I think Netflix has around 23 million subs in the U.S. But we believe there are only about 4 million households that have broadband and no multichannel TV. And that number is almost unchanged since Netflix started its streaming service.
So even though people like the service, it has not led to very many Netflix subs cutting the cord. Looking forward, it’s hard to see how subscription TV becomes a replacement for multichannel TV.
Because as far as we can see, it probably won’t be able to economically offer a lot of the current shows, sports, live events, first run things of all kinds, that are available on all the high-value networks. And we don’t think that very many subscribers are going to be willing to give those things up.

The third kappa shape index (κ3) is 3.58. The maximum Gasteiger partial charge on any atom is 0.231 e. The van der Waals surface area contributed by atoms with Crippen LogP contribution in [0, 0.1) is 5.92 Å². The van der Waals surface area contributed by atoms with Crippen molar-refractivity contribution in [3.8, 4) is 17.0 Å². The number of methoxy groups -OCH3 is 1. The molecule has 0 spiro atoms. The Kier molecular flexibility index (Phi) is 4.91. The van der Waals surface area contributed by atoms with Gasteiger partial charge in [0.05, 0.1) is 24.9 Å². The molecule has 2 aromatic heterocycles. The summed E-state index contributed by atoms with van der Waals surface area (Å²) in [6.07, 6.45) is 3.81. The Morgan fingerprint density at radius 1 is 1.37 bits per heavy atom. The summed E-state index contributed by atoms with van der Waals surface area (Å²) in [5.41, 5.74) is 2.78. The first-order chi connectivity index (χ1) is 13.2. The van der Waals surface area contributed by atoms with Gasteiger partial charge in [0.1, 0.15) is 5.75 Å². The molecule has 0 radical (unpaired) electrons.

We don’t think U.S. consumers want less choice. The record of the last 30, 40 years has been they want more choice.
Just to really acid test that, there are already a number of stripped-down TV packages that are available. And very few consumers take them.
Dish Network has a “focus on value” package, and its lowest-priced package is $24.99. Most people don’t take that, which is why the average revenue at Dish is closer to $70.
And then add the last part of the puzzle, which is you can see it this week at HBO GO: TV Everywhere [which means] VOD availability, for all the networks everybody loves. It’s going to make the current network subscriptions, foremost among them HBO, even more palatable.
So this really suggests that things like Netflix are welcome additions.
Disqus, a startup that operates a commenting platform for 750,000 Web sites, including this one, has raised a $10 million funding round led by North Bridge and Union Square Ventures. The start-up, hatched at Y Combinator in 2007, had previously raised $4.5 million from USV and others. It faces competition from Facebook, which just launched its own commenting system; Twitter may also offer a competitive product.